88 - The Michigan Daily - Iusree/- 4 - - Thursday, March 28, 1996
Soundtracks emerge separate from their companion fims
By Oda A.natt
Daily Music Editor
Soundtracks are quite the potluck of
nusic buying. Some turn into classic
albums, like the '70s fave "Saturday
Night Fever" soundtrack. Some break
new artists, like Elton John's work for
the film "Friends" and Lisa Loeb's
"Stay" on the "Reality 'Bites"
soundtrack. Some aren't quite as memo-
rable, or we wish we could forget about
them-like Whitney Houston's "Body-
guard" soundtrack, the highest-selling
CD of all-time.
But what makes a soundtrack a cool
album? Being tied to a cool movie
doesn't cut it on its own. Album pro-
ducers adding dialog to their albums
helps tie the two works together, but
even a great movie can have a dud
soundtrack. And in some cases, like the
bomb "Empire Records," the soundtrack
will do even better than the movie.
The same characteristics that make a
good studio album also carries over to
soundtracks. A soundtrack shouldn't
just be throwing someone's favorite
songs together on one disc; there has to
be some type of common thread to bind
all of the various tracks together.
Whether it's the funky disco beats of
"Saturday Night Fever" or the Seattle
grunge showcase of "Singles," a good
soundtrack is more thanjust a compila-
tion - it's a work of art, like creating
any type of record.
Thy soundtrack from the Robert
"From Dusk Till Dawn" (**** Epic
Soundtracks) is a perfect example of an
excellent theme soundtrack. The film
chroniclesthe characters' journey
through Texas and Mexico, and the
soundtrack showcases their adventure
beautifully, with its slick guitar blues
and greasy hard rock.
Chock full of three Vaughn Brothers
tracks, Stevie Ray's "Mary Had A Little
Lamb" and "Willie the Wimp (And His
Cadillac Coffin)," and Jimmie's new
track "Dengue Woman Blues," the Tex-
ans' great blues-rock is just the begin-
ning of the fun.
ZZ Top contributed two tracks, its
1975 classic "Mexican Blackbird,"and
the new, very slick "She's Just Killing
Two songs from the Titty Twister
(the bar in the movie) band, Tito &
Tarantula, add lots of spice to the
ZZ Top can be heard on the "From Dusk Till Dawn" soundtrack. Do you think the guy in the middle ever feels like he should
grow a beard?
Stevie Ray's "Mary Had A Little Lamb" was contributed to "From Dusk Till Dawn."
Davis Group's "Keep On Running,"
the album throws itself back to Mr.
Holland's first few years as a teacher.
As the soundtrack continues, the
music keeps on gettingbetter. Wonder's
amazing "Uptight (Everything's
Alright)," John Lennon & The Plastic
Ono Band's classics "Imagine" and
"Beautiful Boy," and Charles' great "I
Got A Woman" make it impossible for
the compilation to disappoint.
Othertracks by Jackson Browne, Julia
Fordham, Julian Lennon and The Lon-
don Metropolitan Orchestra's "An
American Symphony (Mr. Holland's
Opus)," which finishes out the disc, add
to the quality of the classic oldies and
pretty decent originals.
With a mix of half-new and half-old
tracks, the soundtrack from "Beautiful
Girls"(***i Elektra)doesn't achieve
much sense of unity throughout, but it's
still a great compilation of music. The
opening track, "That's How Strong My
Love Is," is the first post-Fine Young
Cannibals effort by vocalist Roland Gift.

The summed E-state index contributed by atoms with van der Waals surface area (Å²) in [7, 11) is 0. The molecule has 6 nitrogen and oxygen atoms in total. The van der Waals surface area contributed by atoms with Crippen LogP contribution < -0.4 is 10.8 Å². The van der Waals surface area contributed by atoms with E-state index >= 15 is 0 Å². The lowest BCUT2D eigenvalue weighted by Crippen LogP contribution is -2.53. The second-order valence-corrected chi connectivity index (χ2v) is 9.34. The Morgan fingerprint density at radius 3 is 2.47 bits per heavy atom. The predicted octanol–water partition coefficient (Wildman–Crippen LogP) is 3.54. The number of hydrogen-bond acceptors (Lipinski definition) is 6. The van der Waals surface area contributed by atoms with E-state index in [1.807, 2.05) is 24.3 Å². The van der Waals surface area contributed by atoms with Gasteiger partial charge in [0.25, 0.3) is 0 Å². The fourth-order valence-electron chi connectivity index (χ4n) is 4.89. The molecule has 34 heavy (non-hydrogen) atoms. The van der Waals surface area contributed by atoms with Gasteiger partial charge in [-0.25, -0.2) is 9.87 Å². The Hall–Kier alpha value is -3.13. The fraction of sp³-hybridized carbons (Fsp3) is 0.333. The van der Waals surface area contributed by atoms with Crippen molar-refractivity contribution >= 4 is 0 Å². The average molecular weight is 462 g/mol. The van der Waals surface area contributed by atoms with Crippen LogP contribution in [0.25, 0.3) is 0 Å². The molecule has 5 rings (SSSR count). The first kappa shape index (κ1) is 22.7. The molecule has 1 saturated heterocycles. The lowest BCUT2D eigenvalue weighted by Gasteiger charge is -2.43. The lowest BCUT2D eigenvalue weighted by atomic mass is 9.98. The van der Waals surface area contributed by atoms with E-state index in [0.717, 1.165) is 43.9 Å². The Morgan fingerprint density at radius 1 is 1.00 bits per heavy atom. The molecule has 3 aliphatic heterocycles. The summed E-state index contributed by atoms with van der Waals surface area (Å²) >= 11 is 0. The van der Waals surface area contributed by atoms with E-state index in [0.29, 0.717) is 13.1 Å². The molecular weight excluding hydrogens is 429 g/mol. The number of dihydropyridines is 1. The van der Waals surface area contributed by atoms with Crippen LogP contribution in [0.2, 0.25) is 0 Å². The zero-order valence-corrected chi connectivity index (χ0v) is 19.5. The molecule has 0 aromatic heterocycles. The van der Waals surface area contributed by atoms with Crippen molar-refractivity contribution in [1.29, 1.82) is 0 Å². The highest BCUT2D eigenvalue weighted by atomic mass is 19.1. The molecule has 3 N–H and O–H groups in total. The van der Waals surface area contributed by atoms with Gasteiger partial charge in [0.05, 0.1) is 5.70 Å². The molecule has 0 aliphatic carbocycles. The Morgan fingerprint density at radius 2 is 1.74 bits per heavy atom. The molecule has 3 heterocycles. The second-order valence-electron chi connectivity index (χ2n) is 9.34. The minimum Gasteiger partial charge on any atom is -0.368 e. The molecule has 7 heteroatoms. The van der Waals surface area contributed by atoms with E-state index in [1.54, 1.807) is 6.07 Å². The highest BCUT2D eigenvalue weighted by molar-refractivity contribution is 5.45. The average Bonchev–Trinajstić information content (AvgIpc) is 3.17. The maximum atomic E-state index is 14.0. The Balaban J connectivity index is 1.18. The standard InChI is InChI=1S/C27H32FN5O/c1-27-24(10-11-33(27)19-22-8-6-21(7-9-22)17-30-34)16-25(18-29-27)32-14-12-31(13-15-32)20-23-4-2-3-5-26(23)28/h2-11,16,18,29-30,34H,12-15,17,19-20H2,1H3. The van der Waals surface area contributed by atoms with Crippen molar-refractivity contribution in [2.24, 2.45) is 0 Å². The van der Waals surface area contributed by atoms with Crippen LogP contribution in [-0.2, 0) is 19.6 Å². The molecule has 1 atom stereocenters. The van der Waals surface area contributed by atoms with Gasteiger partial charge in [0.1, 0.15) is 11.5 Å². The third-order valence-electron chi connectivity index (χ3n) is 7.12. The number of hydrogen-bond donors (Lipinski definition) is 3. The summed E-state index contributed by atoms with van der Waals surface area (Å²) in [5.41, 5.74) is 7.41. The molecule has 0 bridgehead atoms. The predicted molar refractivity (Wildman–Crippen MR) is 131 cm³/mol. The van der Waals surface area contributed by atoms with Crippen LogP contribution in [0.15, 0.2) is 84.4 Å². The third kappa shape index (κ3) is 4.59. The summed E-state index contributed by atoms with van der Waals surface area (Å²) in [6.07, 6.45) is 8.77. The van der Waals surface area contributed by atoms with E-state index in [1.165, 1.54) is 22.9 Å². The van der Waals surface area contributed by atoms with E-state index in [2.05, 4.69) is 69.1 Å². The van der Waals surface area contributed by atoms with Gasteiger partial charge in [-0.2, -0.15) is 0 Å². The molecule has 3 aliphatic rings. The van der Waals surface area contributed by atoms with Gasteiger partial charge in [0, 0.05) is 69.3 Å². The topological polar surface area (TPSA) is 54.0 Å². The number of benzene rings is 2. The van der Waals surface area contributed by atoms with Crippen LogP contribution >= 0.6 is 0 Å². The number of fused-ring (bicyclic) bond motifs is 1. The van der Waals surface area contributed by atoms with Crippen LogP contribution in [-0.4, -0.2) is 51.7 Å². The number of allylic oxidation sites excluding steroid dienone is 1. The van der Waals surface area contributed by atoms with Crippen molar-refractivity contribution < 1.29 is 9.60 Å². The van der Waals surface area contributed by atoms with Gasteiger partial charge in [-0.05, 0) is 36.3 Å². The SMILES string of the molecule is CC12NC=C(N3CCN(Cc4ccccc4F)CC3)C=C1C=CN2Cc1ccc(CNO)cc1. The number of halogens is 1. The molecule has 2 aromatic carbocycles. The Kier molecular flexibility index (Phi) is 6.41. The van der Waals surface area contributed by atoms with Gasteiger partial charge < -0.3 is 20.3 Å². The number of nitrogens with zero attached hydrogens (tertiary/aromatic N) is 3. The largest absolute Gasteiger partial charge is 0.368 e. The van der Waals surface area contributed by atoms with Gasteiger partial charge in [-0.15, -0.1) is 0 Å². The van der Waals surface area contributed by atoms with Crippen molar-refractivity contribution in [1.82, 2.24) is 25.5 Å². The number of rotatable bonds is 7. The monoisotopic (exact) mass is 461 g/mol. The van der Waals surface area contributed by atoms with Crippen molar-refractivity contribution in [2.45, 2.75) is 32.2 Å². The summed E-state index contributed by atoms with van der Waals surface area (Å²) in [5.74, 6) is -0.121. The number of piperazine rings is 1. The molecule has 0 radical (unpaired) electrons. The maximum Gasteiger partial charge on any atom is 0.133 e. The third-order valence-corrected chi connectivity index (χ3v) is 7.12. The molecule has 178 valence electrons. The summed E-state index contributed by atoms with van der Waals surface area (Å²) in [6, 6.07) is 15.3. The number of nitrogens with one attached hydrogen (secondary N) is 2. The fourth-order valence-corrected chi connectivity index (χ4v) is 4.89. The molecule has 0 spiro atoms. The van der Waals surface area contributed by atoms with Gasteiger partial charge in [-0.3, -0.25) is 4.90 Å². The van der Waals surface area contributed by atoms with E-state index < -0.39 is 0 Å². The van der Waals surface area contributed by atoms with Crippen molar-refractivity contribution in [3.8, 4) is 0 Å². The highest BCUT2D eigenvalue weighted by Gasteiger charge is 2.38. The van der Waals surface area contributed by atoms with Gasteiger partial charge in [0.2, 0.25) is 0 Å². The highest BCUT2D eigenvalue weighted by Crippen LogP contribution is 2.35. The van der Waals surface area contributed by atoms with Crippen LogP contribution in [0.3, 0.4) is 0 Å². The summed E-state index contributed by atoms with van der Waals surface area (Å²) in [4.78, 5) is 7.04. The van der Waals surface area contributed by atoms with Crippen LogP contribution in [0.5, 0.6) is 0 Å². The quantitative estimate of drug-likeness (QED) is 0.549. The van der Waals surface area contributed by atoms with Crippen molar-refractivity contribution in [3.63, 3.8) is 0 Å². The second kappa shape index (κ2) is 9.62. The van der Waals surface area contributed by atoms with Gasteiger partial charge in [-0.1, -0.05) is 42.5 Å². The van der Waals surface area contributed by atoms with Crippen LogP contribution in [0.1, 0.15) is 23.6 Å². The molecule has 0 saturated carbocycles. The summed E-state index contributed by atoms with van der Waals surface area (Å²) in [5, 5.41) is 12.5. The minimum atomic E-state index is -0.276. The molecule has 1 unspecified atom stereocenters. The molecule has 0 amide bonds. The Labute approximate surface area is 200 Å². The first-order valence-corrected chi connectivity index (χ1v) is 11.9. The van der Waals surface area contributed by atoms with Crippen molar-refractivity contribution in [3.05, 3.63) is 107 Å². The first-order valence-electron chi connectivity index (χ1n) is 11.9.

Gift's rich and eccentric vocals mold
beautifully with the slow track's horns
and grand feeling on the classic song
for a great track.
The Afghan Whigs two covers, "Be
For Real" and "Can't Get Enough of
Your Love Babe" are decent, much like
the band's other many soul covers.
Singer Greg Dulli's raspy screams are
just no match for the low sweet soul of
Barry White's unmistakable voice on
"Can't Get Enough," but the song is
Tom Petty wanna-be Pete Droge &
The Sinner's title track "Beautiful Girl"
is catchy, and Satchel's "Sutiering" is
also pretty good, while Chris Isaak's
"Graduation Day" drags.
But it's the old-timers who shine
brightest on the album. Billy Paul's
"Me and Mrs. Jones" is the only oldie
near the beginning of the disc, while the
rest of the classic tracks are thrown at
the end. Beginning withthe Spinners'
"Could It Be I'm Falling In Love," the
tail end of the soundtrack lets loose
with a great combination of timeless
tracks. Kiss' "Beth" follows The Spin-
ners, with King Floyd's funky "Groove
Me," The Diamond's "The Stroll," and
then finishing up with Neil Diamond's
"Sweet Caroline" for a rather unusual,
yet very propelling end.
But it's the big Gen-X and other lack-
of-direction soundtracks the plague the
market and promote mediocrity. With
big names, yet little substance, "Mr.
Wrong" (**4 Hollywood Records)
lacks much direction and throws to-
gether work from today's hot pop and
country artists like Joan Osborne, Chris
lsaak, Amy Grant, Faith Hill and Sophie
B. Hawkins for a blah record.
The album isn't really that bad 4
just mediocre. Most of the tracks are
sweet little love songs, with the typical
hooks and cheese to carry them through.
There are some interesting contribu-
tions to the album. Queen's "Crazy
Little Thing Called Love" and Arturo
Sandoval's "Suavito" both contribute
some substance, as well as Joan Jett and
the Blackhawks' "Love Stinks."
The album's best track, from Chap
Hill, N.C.'s Ben Folds Five, i "So
For the Dumped." While always zany
and up to no good, Ben Folds Five is
simply hilarious. Folds sings in his ador-
able candy-coated voice, "Give me my
money back/Give me my money back,
you bitch/I want my money back/And
don't forget to give me back my black
T-shirt." Now that's a love song.
soundtrack. "Angry Cockroaches
(Cucarachas Enojadas)" and "After
Dark" are great country-rock-blues
tracks, as is The Leftover's "Torquay,"
a juiced-up version of "Tequila." On
the purer country side, The Mavericks
contributed "Foolish Heart," The Blast-
ers' "Dark Night," and Jon Wayne's
comical "Texas Funeral."
Gene Revell's two score tracks are
quite grand, but the best part of the
soundtrack is its dialogue clips from the
film. Quite obscene, but at least making
for a great laugh (especially Cheech
Marin's lines from the Titty Twister),
the dialogue puts the Tabasco on the
"Mr. Holland's Opus Original Mo-
tion Picture Soundtrack" (***
Polydor) continues a bit with an inter-
twining musical theme throughout the
soundtrack, featuring mostly classic
oldies from greats like Stevie Wonder,
Ray Charles and John Lennon.
The album kicks off with a solo track
from Boys 11 Men's Shawn Stockman
with the rich and soulful "Visions of a
Sunset." Continuing on with Len
Barry's "One, Two, Three," The Toys'
"A Lover's Concerto"and the Spencer
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An Evenin of PoetMr aid Sogri
By Craig Stuntz
Daily Arts Writer
A curious thing happened a couple of
years ago in the classical music world: A
millennium of music suddenly became
popular again. The recent resurgence of
popular interest in early music (which can